Anna Walker joined the Healthcare Commission with only two months until its launch. As it prepares to merge into a new super-regulator, she reflects on four testing years at the helm. By Charlotte Santry

When Anna Walker entered the Healthcare Commission as chief executive in February 2004, she was clearly an outsider. With a high-flying career in the civil service behind her but no experience in the health sector, she admits it took a while to feel convinced the job was for her.

“I was contacted by a headhunter, then went home and said to Tim, my husband, ‘They’ve got in touch with me about an organisation called the Healthcare Commission, which I’ve never heard of and doesn’t sound very interesting.’”

She only agreed to apply after husband Timothy Walker, former Health and Safety Executive director general, pointed out the role involved independent regulation, which she knew about as a former deputy head of Oftel.

The commission was shaped around chair Sir Ian Kennedy, who had commanded great respect since leading the public inquiry into children’s heart surgery at Bristol Royal Infirmary in 2001.

His reputation was one of the factors that attracted Ms Walker to the role. “He had a vision of what needed to be done and I found that vision compelling.

“He is a hands-on chair, and that’s just meant we’ve had to learn to work around and with each other. I think we both feel it’s been a successful relationship.”

She says she found asserting authority easy. “He may have views on what he’d like done, but as far as actually getting them done that’s the chief executive’s role… he can have firm views but always, at the end of the day, it’s for me to decide.”

Good cop, bad cop?

They have also had clearly segregated roles, with Sir Ian leading on issues close to his heart such as maternity and public engagement. In a letter leaked to HSJ, he fought a bitter battle of words with the Department of Health after the Maidstone and Tunbridge Wells trust C difficile outbreak, angrily batting off suggestions from health secretary Alan Johnson that the commission could have done more to avert the deaths of at least 90 patients.

Have Ms Walker and Sir Ian consciously taken on a “good cop, bad cop” role? Ms Walker says no, saying they have shared the behind the scenes work involved in influencing policies and listening to concerns.

Not a regular at the late night haunts frequented by the NHS elite during annual conferences, she insists this does not mean she is averse to schmoozing. “I don’t have to work hard at networking, I think it comes quite naturally to me,” she says. “The coffee bar is extremely useful. Building up relationships over time is absolutely invaluable.”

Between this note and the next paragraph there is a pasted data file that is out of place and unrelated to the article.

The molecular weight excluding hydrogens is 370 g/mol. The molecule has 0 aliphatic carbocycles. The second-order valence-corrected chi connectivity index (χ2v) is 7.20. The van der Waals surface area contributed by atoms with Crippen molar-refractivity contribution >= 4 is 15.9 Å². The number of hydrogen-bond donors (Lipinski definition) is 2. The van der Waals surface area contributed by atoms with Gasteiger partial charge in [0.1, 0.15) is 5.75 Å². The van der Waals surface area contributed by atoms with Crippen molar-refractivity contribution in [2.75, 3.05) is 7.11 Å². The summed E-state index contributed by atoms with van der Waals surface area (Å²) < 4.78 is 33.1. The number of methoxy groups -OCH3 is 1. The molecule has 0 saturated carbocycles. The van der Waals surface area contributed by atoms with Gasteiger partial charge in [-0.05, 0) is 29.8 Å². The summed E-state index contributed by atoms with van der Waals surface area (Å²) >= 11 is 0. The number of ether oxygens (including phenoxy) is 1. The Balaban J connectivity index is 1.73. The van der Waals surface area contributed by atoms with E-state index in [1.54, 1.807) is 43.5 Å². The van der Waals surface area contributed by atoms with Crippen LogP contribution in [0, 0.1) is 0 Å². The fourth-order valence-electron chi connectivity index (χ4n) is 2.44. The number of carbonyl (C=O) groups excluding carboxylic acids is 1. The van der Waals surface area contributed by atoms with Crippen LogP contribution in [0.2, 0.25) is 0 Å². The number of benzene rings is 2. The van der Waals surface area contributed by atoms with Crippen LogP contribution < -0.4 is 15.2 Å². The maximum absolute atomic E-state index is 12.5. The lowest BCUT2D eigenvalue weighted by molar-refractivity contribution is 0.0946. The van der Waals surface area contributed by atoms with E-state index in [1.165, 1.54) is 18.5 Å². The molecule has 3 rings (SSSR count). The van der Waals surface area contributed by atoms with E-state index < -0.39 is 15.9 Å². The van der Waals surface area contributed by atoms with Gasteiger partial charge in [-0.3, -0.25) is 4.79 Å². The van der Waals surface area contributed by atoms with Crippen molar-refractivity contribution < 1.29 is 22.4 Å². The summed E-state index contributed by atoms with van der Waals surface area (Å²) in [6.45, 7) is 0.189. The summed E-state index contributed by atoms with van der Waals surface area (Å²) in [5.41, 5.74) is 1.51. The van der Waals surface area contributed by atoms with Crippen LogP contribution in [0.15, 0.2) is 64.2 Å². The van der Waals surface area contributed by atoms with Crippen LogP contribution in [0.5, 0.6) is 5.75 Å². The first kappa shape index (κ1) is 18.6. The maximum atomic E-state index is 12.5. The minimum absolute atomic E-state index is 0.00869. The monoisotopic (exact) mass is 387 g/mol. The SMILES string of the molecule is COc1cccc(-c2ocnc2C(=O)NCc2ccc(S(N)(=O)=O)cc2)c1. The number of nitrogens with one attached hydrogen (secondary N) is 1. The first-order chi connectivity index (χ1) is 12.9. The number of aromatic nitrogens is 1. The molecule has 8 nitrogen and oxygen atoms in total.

Monthly phone calls to DH director general of NHS finance, performance and operations David Flory and regular meetings with figures such as medical director Sir Bruce Keogh and director general for commissioning and system management Mark Britnell have also kept her in the loop.

She says access to senior decision makers has improved since Sir Ian’s leaked letter, which complained the DH was not sending its top people to meetings with the commission. But the reasons for the change were “much deeper than that”.

“It’s a growing understanding on the part of the DH of how regulation can help move their agenda forward,” she says.

Big successes

She sees the commission’s big successes as bringing out the health check ratings, the annual assessment of trusts based on the quality of their services and financial management.

This replaced the star ratings system, which one chief executive told her meant “you can concentrate on those things in the ratings and let the rest of the organisation go hang”.

She believes the strength of the health check, the latest of which is published today, lies in its breadth. This means “it can’t be gamed”, she says.

While some readers complain it imposes a heavy burden on time-poor managers, Ms Walker argues the commission has become far more light-touch by using sophisticated data that allows inspections to be targeted where they are most needed.

Clashes with managers go with the territory, but the tone of the commission’s press releases has recently been altered to emphasise positive findings.